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ASI resolution supports Silver Streak stop on campus

By Taylor Jaseph, May 3, 2022

Cal Poly Pomona’s ASI passed a resolution on April 4 in support of a plan of rerouting the Foothill Transit line, Silver Streak, to incorporate a stop on campus.

The Silver Streak is a 24/7 bus line that runs along Interstate 10, starting in Montclair, California, and spanning to downtown Los Angeles. This Foothill Transit line works with the Class Pass, enabling CPP students to ride free, even though this line doesn’t yet directly service the campus.

Foothill Transit’s new double-decker electric bus pictured in front of the Student Services Building. (Courtesy of John Lloyd)

According to John Lloyd, co-chair of the Alternative Transportation Committee, a professor in the Department of History, and chair of the Academic Senate’s Budget Committee, the plan to reroute the popular Silver Streak line has been discussed for some time, but the pandemic derailed those plans.

“I think of them (the alternative transportation plans) as pieces of a puzzle,” Lloyd said. “And the puzzle we’re trying to put together is how do we create more sustainable choices for students? How do we create more affordable transportation choices for students and how do we make those choices as appealing as possible? So, all of these things factor into that, and I think the Silver Streak is a real potential game changer for campus.”

With ASI’s support, Lloyd will now introduce a similar resolution at the next Academic Senate meeting where it will come to a vote. This vote will let University President Soraya Coley know the opinion of the campus in bringing the Silver Streak to CPP.

As part of ASI’s action plan, alternative transportation is a key focus to help reduce CPP’s carbon footprint. Having the Silver Streak reroute to stop within CPP will support this goal.

Should this plan be approved, this will be the first bus line to stop within campus. Currently, all the bus lines that come to CPP stop outside campus along Campus Drive and Temple Avenue, which is inconvenient for students who must walk farther to get to class. The Silver Streak location is still to be decided, but initial plans envision a stop near the Student Services Building.

Having the Silver Streak stop within campus provides even more ease of access for students, which Guillermo Nila, an electromechanical engineering student and ASI officer of sustainability and transportation, believes to be important for sustainability.

“Something that goes hand-in-hand with sustainability is accessibility,” Nila said. “Making sure that students have the option — either if you don’t want to drive a car or you’re just not able to, maybe because of a financial circumstance or just where they’re located — we want to make sure that students have the option to use alternative transportation if they want to.”

Nila created the Student Sustainability Coalition to promote sustainability in the campus community. This coalition is comprised of all the sustainability clubs on campus, connecting the clubs so students only need to go to one place when they want to learn more about sustainability.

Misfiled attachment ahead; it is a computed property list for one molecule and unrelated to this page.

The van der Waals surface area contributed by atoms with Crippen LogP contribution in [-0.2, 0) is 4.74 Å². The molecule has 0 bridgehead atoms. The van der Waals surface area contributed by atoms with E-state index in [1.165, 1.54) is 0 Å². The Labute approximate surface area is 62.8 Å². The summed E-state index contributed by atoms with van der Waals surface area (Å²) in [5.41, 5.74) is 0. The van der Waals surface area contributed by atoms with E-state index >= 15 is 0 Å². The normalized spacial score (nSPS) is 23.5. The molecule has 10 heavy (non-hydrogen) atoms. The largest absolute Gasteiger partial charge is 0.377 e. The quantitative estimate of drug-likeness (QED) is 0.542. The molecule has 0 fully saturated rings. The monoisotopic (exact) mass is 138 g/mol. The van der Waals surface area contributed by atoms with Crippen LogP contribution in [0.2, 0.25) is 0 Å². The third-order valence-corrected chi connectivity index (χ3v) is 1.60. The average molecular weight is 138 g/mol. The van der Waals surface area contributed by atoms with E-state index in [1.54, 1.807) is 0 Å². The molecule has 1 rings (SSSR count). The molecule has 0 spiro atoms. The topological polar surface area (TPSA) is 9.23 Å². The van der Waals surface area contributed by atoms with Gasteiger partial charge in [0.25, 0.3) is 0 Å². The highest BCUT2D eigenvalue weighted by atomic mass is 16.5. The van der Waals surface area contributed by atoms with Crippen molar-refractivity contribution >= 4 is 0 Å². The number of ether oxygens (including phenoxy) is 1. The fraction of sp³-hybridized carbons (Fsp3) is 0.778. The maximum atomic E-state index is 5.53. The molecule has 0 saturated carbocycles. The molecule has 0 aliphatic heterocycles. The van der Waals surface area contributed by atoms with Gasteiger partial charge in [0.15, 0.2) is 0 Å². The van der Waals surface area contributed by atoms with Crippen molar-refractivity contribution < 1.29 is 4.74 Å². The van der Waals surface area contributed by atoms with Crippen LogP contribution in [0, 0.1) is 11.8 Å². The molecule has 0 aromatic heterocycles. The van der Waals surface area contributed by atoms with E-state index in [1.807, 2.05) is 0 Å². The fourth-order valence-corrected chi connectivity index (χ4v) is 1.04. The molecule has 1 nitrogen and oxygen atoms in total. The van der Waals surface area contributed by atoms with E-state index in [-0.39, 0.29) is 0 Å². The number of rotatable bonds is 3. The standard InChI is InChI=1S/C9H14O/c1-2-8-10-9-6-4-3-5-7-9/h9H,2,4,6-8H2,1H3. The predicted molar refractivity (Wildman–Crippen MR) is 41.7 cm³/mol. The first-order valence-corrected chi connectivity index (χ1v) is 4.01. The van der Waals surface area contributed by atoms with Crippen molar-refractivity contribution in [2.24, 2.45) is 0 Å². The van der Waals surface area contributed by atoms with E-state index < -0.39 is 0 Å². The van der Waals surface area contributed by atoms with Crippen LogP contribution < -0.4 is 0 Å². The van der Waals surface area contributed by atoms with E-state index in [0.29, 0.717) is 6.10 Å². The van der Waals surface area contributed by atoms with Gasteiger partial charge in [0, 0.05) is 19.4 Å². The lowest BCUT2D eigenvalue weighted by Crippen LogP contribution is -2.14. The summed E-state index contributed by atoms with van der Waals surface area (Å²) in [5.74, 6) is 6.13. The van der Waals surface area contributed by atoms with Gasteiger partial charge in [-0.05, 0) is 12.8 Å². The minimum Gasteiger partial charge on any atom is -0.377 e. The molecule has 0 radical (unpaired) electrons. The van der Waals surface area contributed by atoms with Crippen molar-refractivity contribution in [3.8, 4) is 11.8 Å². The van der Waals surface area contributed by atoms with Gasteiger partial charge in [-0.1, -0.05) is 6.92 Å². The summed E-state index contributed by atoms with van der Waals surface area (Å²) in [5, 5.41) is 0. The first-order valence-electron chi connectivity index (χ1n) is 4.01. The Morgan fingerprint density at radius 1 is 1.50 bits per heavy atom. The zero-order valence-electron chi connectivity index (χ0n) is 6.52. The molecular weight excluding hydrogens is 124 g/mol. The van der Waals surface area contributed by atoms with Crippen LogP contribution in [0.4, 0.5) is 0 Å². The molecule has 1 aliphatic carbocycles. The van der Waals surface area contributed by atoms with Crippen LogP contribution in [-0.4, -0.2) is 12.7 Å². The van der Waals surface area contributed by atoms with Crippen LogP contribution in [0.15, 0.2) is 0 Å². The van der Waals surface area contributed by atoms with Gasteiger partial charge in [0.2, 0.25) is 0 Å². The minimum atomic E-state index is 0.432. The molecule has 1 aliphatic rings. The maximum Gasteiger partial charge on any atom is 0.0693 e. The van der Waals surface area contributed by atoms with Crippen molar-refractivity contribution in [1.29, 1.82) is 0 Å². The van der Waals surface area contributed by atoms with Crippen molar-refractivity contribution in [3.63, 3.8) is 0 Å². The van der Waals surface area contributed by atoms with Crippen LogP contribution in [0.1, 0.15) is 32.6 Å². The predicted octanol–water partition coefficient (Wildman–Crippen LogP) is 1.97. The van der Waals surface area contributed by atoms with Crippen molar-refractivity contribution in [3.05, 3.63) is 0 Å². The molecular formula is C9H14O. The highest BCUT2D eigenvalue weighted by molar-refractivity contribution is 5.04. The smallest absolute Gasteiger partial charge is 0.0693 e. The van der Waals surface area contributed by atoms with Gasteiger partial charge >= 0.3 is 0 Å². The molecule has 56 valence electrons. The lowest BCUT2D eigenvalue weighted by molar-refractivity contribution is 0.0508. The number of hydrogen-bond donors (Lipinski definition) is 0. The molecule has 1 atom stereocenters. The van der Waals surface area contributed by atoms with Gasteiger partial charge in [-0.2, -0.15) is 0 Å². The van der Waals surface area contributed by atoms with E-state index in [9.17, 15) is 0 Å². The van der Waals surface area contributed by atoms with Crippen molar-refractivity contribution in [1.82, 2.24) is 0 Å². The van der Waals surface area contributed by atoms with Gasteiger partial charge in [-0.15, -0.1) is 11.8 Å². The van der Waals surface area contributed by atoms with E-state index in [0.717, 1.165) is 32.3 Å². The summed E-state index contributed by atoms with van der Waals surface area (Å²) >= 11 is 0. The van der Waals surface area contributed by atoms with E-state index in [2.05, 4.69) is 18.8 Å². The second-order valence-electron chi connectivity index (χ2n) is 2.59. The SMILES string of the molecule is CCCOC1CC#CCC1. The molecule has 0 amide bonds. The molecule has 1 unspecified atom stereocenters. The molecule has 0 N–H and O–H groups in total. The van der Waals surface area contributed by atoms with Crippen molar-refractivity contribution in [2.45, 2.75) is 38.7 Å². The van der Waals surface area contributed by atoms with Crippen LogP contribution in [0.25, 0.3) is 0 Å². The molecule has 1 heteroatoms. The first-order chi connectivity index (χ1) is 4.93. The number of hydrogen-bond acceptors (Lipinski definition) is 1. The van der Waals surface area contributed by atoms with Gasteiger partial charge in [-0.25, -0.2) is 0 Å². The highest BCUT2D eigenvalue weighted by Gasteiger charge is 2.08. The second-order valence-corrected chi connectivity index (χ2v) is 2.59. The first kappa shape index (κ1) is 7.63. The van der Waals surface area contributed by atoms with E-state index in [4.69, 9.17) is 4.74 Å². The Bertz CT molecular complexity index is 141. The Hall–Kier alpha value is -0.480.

According to Rinyamas Sungkamee, an urban and regional planning student and secretary of the Student Sustainability Coalition, rerouting the Silver Streak produces benefits to the campus community.

The Silver Streak provides economic sustainability with the Class Pass working on this line, while also being more time efficient to students because of a dedicated bus lane on the freeway.

Buses do produce more carbon emissions because they are a large vehicle, but more people can ride them. This helps keep more single-occupant vehicles off roads and freeways and aids the environment. Foothill Transit also has a goal to use only electric buses by 2030; many of the buses in use already being electric.

Sungkamee also believes with the bus stop being on campus, more students will use it because it will be safer.

“Having the Silver Streak on campus, as a woman, is important because I don’t want to go to downtown Pomona alone,” Sungkamee said. “I think that’s probably one of the most important things that we probably don’t think about is being a woman, and if it’s right on campus it’s much safer than having to go to downtown Pomona.”

According to Nila, students will do what is convenient for them in the present without thought of the long term. For many students, driving a single-occupant vehicle is easier compared to a two-hour bus trip because of switching lines.

“It is important that we understand that the things that we do, as convenient as they are, may be convenient for us right now, but it might leave us worse off in the future,” Nila said.

With the Silver Streak possibly rerouting to stop on campus, it can provide students a sustainable alternative without giving up too much convenience. According to Lloyd, Foothill Transit supports this plan and wants public transit to be as convenient as possible for students.

“Foothill Transit, as part of the Class Pass program, want their bus service to be used by as many students as possible, and they would actually prefer a more convenient location for students to access their buses,” Lloyd said.

The ASI resolution in support of the Silver Streak can be found on ASI’s website under senate resolutions for more information about why we should bring the Silver Streak to campus.

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